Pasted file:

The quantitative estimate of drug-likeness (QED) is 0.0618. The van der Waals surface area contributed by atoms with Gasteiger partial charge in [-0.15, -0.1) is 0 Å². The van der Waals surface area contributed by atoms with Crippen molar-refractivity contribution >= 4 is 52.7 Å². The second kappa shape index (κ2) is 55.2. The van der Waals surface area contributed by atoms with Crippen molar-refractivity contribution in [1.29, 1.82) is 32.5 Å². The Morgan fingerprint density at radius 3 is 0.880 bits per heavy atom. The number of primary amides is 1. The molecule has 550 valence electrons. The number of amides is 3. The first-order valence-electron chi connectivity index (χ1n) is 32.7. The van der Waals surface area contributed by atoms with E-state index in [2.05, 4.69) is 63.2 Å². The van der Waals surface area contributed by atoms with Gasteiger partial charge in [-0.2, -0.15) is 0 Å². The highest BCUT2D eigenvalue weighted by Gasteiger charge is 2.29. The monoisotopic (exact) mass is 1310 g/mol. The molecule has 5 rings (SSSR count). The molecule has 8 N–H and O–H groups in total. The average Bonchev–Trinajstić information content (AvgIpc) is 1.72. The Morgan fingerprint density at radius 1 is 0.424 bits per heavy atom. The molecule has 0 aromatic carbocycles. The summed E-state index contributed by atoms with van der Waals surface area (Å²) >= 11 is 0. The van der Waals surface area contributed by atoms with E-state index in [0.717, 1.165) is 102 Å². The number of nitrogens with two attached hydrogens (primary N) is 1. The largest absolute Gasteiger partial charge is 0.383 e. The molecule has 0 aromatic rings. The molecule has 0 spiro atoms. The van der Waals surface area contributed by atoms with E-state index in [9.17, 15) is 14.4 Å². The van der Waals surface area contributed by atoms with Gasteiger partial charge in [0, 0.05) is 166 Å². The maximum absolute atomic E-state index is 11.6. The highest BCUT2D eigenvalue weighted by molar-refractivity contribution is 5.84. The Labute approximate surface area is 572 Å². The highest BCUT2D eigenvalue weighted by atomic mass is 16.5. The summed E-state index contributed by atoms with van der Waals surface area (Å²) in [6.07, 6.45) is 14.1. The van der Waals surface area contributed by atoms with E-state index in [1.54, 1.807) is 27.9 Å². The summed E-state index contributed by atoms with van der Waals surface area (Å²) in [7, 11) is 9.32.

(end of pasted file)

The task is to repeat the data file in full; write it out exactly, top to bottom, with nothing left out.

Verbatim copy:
The quantitative estimate of drug-likeness (QED) is 0.0618. The van der Waals surface area contributed by atoms with Gasteiger partial charge in [-0.15, -0.1) is 0 Å². The van der Waals surface area contributed by atoms with Crippen molar-refractivity contribution >= 4 is 52.7 Å². The second kappa shape index (κ2) is 55.2. The van der Waals surface area contributed by atoms with Crippen molar-refractivity contribution in [1.29, 1.82) is 32.5 Å². The Morgan fingerprint density at radius 3 is 0.880 bits per heavy atom. The number of primary amides is 1. The molecule has 550 valence electrons. The number of amides is 3. The first-order valence-electron chi connectivity index (χ1n) is 32.7. The van der Waals surface area contributed by atoms with E-state index in [2.05, 4.69) is 63.2 Å². The van der Waals surface area contributed by atoms with Gasteiger partial charge in [-0.2, -0.15) is 0 Å². The highest BCUT2D eigenvalue weighted by Gasteiger charge is 2.29. The monoisotopic (exact) mass is 1310 g/mol. The molecule has 5 rings (SSSR count). The molecule has 8 N–H and O–H groups in total. The average Bonchev–Trinajstić information content (AvgIpc) is 1.72. The Morgan fingerprint density at radius 1 is 0.424 bits per heavy atom. The molecule has 0 aromatic carbocycles. The summed E-state index contributed by atoms with van der Waals surface area (Å²) >= 11 is 0. The van der Waals surface area contributed by atoms with E-state index in [0.717, 1.165) is 102 Å². The number of nitrogens with two attached hydrogens (primary N) is 1. The largest absolute Gasteiger partial charge is 0.383 e. The molecule has 0 aromatic rings. The molecule has 0 spiro atoms. The van der Waals surface area contributed by atoms with E-state index in [9.17, 15) is 14.4 Å². The van der Waals surface area contributed by atoms with Gasteiger partial charge in [0, 0.05) is 166 Å². The maximum absolute atomic E-state index is 11.6. The highest BCUT2D eigenvalue weighted by molar-refractivity contribution is 5.84. The Labute approximate surface area is 572 Å². The highest BCUT2D eigenvalue weighted by atomic mass is 16.5. The summed E-state index contributed by atoms with van der Waals surface area (Å²) in [6.07, 6.45) is 14.1. The van der Waals surface area contributed by atoms with E-state index in [1.54, 1.807) is 27.9 Å². The summed E-state index contributed by atoms with van der Waals surface area (Å²) in [7, 11) is 9.32.